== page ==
He then with visible embarrassment asked me whether the U.S. had anything to do with the murder of their leaders in Beirut. I replied quite firmly that we had nothing to do with these murders. I gave him my word of honor as a soldier this was so. I replied that we did not resort to murder because it was morally wrong, dishonorable and did not produce results. Bullets killed only men, not ideas. I said I would ask him no questions about Khartoum but we did not resort to murder. He replied with some embarrassment that in all large groups where there has been much suffering, there are some who undertake violence on their own. I understood him to be telling me that the Khartoum murders were not sanctioned by the Fatah leadership.
As Ha'aretz writes, the NSA knew about Arafat's orders to murder the men ahead of time:

At the end of the 1990s, a former navy officer named James Welsh launched a campaign to denounce the intelligence, security and diplomacy establishments' failure to warn about the Khartoum attack. In letters to Congress and interviews with the media, Welsh said that between 1970 and 1974, he had worked in the NSA and secretly monitored the Palestinians' actions.

A day or two before the attack, the NSA recorded conversations about the terror plans, Welsh said, adding that he recognized the voice of Arafat telling his aides, Abu Jihad and Abu Iyad, to carry out the attack. The U.S. State Department was warned immediately, so it could pass on the message to the diplomats in Khartoum.

When he heard about the attack in the media, Welsh was astounded to discover that the person on duty had decided on her own that the warning was not urgent, and thus had delayed disseminating it. It arrived in Khartoum after the murders.

Welsh claimed that when he demanded that the State Department's failure be investigated, his superiors at the NSA told him such a campaign would cost him his security clearance and result in his transfer from Washington's quiet corridors to the rigors of a navy fueling ship. Welsh backed down.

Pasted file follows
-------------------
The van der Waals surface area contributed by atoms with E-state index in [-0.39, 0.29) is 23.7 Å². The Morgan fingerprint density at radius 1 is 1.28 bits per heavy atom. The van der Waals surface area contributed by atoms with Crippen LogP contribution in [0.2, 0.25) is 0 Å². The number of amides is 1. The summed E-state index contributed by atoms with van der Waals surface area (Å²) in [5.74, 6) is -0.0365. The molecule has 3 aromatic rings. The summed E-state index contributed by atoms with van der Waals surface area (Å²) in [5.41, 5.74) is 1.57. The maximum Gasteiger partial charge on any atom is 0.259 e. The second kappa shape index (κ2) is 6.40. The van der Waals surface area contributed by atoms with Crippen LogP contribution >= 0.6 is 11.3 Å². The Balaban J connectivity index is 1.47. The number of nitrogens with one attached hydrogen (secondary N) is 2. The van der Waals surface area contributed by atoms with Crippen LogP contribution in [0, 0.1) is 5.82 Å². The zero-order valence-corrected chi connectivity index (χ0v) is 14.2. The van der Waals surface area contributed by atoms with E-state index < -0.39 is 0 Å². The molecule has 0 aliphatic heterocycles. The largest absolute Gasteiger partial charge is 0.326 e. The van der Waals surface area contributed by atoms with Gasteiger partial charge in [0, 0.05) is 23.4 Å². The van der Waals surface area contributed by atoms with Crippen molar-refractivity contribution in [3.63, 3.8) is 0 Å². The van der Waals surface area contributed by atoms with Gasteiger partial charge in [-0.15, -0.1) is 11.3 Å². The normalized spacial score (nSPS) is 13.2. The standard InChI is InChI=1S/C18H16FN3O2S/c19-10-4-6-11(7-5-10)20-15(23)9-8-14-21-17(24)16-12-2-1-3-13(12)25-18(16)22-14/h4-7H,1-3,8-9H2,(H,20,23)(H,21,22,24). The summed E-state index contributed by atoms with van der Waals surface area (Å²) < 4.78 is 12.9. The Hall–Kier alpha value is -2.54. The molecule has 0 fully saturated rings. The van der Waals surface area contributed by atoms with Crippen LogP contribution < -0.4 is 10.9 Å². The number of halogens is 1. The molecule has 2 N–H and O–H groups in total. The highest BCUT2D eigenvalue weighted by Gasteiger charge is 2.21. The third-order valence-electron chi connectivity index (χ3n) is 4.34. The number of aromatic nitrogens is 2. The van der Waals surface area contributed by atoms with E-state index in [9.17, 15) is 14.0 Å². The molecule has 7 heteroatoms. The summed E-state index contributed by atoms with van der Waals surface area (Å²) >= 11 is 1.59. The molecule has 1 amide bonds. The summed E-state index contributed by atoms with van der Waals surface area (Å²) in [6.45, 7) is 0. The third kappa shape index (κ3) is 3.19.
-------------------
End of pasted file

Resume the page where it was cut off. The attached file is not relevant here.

If you think that the information here still allows for the possibility that the State Department believed that Black September was not under the complete control of Yasser Arafat, this State Dept. summary of a June 1973 intelligence memo should dispel all doubt:

The Khartoum operation was planned and carried out with the full knowledge and personal approval of Yasir Arafat, Chairman of the Palestine Liberation Organization (PLO), and the head of Fatah. Fatah representatives based in Khartoum participated in the attack, using a Fatah vehicle to transport the terrorists to the Saudi Arabian Embassy.

Initially, the main objective of the attack appeared to be to secure the release of Fatah/BSO leader Muhammed Awadh (Abu Da'ud) from Jordanian captivity. Information acquired subsequently reveals that the Fatah/BSO leaders did not expect Awadh to be freed, and indicates that one of the primary goals of the operation was to strike at the United States because of its efforts to achieve a Middle East peace settlement which many Arabs believe would be inimical to Palestinian interests....

The Khartoum operation again demonstrated the ability of the BSO to strike where least expected. The open participation of Fatah representatives in Khartoum in the attack provides further evidence of the Fatah/BSO relationship. The emergence of the United States as a primary fedayeen target indicates a serious threat of further incidents similar to that which occurred in Khartoum.

The picture that emerges is that the US seemed to be willing to overlook the PLO participation in the murders of its diplomats for what it perceived was the greater good of engaging the PLO in the nascent "peace process."

Only a year later, murderer Yasser Arafat was greeted by a standing ovation at the United Nations.


(h/t Yoel for original Ha'aretz article)